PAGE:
“Women leaders are saying effectively, ‘We’ve had enough,’ ” Thomas says. ” ‘We’re ambitious. We want successful careers. But we’re going to go look for organizations that are delivering the work culture that we also want.’ ”
Here’s what companies can do
This isn’t just a problem for women looking to rise to leadership roles now — it may also mean that companies will struggle to attract and retain women leaders in the future. The factors and priorities that are spurring women leaders to leave their companies now are even more valuable to the next generation, the report stresses.
“Young women are looking up at the women leaders in their company and it doesn’t look good,” Thomas says. “Two-thirds of women under 30 say they would be more interested in advancing if they saw leaders with the work-life balance they want.”
There are steps that companies can take to advance, retain and recruit more women leaders.
The survey highlights the important role that managers play in promoting and supporting employees, and the need to close the gap between what’s expected of managers and how they’re actually being trained and rewarded. Only about half of women say their manager regularly encourages respectful behavior on the team, and less than half say their manager shows interest in their career and helps them manage their workload.
Thomas says that could look like giving managers more training and support, and also considering employee morale, retention and well-being in managers’ performance reviews.
“And then what will happen … is the women managers and women leaders that are more likely to be investing in well-being and more likely to be championing diversity, equity, inclusion, they’ll actually get rewarded for that hard work they’re doing, which will likely lead to more advancement and more money for those … women leaders,” she adds. “So it will set off, I think, a virtuous cycle in organizations.”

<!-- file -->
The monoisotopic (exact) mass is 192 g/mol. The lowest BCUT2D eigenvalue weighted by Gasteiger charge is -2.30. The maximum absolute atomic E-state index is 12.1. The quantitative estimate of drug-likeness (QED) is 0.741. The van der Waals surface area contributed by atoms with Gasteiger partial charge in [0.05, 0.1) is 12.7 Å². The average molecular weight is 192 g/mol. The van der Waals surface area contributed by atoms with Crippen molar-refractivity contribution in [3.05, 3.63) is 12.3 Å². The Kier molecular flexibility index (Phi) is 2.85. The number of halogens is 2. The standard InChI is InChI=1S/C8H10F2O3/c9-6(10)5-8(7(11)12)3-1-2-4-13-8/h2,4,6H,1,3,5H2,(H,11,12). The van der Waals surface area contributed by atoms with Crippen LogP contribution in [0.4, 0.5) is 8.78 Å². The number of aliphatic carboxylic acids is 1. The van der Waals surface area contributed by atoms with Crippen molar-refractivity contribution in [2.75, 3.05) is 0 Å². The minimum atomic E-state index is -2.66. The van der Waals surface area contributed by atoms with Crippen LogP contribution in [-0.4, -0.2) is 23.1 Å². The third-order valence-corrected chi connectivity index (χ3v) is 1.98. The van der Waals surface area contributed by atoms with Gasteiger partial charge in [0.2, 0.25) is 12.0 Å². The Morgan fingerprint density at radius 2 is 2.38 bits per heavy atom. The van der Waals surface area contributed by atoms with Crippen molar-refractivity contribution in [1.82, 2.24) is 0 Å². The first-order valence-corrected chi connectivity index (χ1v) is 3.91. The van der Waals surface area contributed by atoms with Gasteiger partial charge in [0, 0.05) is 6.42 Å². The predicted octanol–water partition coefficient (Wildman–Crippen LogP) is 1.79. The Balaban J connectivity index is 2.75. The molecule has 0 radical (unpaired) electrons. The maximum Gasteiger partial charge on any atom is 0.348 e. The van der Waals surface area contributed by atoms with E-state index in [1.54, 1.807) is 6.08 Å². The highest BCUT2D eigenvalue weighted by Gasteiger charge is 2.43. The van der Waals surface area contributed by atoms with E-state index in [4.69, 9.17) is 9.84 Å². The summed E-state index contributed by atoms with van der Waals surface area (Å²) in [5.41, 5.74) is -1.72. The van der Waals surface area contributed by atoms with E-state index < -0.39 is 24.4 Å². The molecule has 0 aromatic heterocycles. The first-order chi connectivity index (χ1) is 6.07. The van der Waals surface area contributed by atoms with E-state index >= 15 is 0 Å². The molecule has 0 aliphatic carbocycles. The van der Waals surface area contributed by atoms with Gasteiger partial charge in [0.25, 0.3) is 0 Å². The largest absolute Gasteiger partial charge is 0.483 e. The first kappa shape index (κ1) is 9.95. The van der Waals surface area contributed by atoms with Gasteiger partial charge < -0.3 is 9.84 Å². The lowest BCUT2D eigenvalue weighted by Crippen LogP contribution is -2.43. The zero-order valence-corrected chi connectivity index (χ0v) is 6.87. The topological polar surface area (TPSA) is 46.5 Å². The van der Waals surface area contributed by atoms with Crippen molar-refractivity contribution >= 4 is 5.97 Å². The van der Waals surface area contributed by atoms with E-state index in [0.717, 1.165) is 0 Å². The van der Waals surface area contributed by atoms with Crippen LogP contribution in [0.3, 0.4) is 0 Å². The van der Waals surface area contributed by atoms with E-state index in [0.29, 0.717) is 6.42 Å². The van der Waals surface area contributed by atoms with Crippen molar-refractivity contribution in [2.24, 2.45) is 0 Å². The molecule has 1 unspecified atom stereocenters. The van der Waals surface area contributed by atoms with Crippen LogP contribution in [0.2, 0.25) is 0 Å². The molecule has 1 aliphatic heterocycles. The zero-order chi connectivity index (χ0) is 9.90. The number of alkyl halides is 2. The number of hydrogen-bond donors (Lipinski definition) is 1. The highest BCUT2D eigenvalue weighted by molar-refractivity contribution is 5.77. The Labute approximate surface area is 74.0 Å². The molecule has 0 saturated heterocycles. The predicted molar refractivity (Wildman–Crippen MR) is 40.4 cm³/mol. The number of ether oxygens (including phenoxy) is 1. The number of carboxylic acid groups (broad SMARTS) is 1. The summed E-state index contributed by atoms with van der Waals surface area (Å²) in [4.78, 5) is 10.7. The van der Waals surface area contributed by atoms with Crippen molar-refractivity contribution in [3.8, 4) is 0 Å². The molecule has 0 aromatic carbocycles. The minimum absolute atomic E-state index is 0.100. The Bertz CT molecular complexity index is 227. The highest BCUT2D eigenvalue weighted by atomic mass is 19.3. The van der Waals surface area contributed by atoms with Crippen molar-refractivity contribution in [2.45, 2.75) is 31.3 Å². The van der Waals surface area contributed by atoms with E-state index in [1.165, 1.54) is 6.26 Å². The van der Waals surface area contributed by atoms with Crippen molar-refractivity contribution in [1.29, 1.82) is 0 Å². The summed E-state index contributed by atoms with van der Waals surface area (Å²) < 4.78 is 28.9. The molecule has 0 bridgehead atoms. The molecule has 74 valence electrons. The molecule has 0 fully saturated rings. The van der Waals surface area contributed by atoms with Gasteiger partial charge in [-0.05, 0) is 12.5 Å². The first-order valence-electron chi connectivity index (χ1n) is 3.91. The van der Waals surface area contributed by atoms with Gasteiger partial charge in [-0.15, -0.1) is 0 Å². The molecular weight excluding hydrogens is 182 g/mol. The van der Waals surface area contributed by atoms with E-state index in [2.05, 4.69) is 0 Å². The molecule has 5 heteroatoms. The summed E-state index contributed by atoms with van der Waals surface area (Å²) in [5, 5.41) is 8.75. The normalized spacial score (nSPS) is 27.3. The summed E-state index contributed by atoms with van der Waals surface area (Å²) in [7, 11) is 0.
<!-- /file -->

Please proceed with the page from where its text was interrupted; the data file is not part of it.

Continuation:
Another key area is flexible work. The survey found that a vast majority of employees prefer remote or hybrid work, and more than 70% of companies surveyed say offering those options has helped them attract and retain more employees from underrepresented groups.
Only one in 10 women wants to work mostly on-site. The report says that’s not just because of things like child care needs or commuting time: Women working in the office are almost 1.5 times as likely to experience demeaning and othering microaggressions compared to when they work mostly remotely.
“So, someone saying you look mad or you need to smile more, or hearing coworkers comment on your appearance in a way that makes you feel uncomfortable,” Thomas explains. “All women, but particularly women of color and women with disabilities, they’re experiencing less of that when they’re outside of the office.”
She says on the one hand, that’s a good thing because it shows that women are finding ways to have a better day-to-day working experience at their organization — but on the other, it’s an indictment of the workplace. That’s why one of this year’s big takeaways is that organizations should be making sure that remote and hybrid work can work for everyone. And employers should be investing in DEI efforts so that women feel respected and valued regardless of whether they’re working out of a cubicle or their kitchen table.
The report highlights certain programs and policies that are commonly found in companies with a higher representation of women and women of color, based on an analysis of human-resource and DEI best practices.
Those include employee benefits — like personal leave for mental health care, support for miscarriage and extended leave for parents and caregivers — as well as formal career development opportunities, robust training for managers and practices for tracking data related to diversity and representation.
“We know that women leaders — and all women and actually, employees broadly — are really starting to place a lot of emphasis on working for an organization that values diversity, equity and inclusion, and invests in it and is committed to making sure our employees’ day-to-day experiences feel good, that there’s a real sense of well-being in their organization,” Thomas says. “So from 10,000 feet, that’s what organizations need to be focusing on.”